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Compliance with the new COVID-19 business assistance loans

By Gabriel L. Imperato, Esq., and Romain Balard, Esq.

Gabriel L. Imperato ( is the Office Managing Partner of the Nelson Mullins Fort Lauderdale office and is a Board-Certified Health Lawyer by the Florida Bar, and Romain Balard ( is an associate of the Nelson Mullins Fort Lauderdale office. He advises clients on a range of healthcare transactional, compliance, and regulatory matters.

The Coronavirus Aid, Relief, and Economic Security (CARES) Act, enacted March 27, 2020,[1] provides some financial help to businesses across the United States. For small businesses (generally enterprises with 500 or fewer employees), the CARES Act provides loans that may be forgiven under the Paycheck Protection Program and emergency loans on generous terms under the Small Business Administration’s (SBA) Economic Injury Disaster Loan program.[2] For mid-sized businesses, “Title IV allocates up to $454 billion (plus any unused funds of the additional $46 billion currently allocated to airlines and national security businesses), for loans and loan guarantees to, and other investments in, programs or facilities established by the Federal Reserve Board to provide liquidity to the financial system and support lending to eligible businesses, states and municipalities.”[3] The Federal Reserve has not yet announced the details of the loan programs and/or credit facilities it will create to facilitate this lending; however, the CARES Act does provide the framework for the creation of a direct loan program targeted specifically at eligible businesses and nonprofit organizations with a number of employees between 500 and 10,000, which are considered mid-sized businesses under the CARES Act. Additionally, the CARES Act provides financial relief to healthcare providers through different programs: the Medicare accelerated payments program and the provider relief fund. On April 24, 2020, the president signed into law the Paycheck Protection Program and Health Care Enhancement Act (PPPHCEA) to amend the CARES Act and increase the funding.[4]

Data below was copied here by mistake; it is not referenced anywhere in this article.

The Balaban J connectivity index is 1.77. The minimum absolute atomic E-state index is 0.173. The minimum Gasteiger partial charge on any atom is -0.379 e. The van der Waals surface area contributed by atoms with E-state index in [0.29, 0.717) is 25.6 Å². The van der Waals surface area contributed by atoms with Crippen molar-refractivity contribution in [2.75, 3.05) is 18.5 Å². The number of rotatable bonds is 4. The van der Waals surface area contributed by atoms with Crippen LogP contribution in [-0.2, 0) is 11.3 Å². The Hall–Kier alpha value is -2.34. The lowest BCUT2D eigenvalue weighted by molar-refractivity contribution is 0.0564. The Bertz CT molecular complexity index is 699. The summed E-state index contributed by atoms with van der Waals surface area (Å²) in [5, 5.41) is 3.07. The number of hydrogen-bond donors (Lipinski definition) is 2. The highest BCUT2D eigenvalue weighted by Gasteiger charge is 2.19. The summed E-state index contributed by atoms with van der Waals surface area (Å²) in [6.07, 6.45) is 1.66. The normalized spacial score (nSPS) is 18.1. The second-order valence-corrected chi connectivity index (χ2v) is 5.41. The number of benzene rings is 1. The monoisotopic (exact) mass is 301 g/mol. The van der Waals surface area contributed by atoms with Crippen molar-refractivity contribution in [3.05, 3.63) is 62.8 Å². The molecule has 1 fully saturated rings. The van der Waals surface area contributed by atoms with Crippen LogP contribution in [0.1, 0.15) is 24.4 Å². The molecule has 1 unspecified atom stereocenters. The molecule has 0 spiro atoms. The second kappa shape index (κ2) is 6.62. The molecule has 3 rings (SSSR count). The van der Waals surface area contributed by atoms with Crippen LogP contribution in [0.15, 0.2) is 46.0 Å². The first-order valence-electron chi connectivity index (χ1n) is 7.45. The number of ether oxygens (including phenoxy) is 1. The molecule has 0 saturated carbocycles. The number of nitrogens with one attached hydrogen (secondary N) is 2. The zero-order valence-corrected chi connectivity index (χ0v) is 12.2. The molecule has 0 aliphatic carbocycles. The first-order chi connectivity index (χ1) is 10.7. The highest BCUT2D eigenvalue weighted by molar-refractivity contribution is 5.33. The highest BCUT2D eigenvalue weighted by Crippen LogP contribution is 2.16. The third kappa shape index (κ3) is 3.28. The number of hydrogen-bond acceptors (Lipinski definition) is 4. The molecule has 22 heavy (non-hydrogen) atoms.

The information regarding the programs described below is current as of April 27, 2020.

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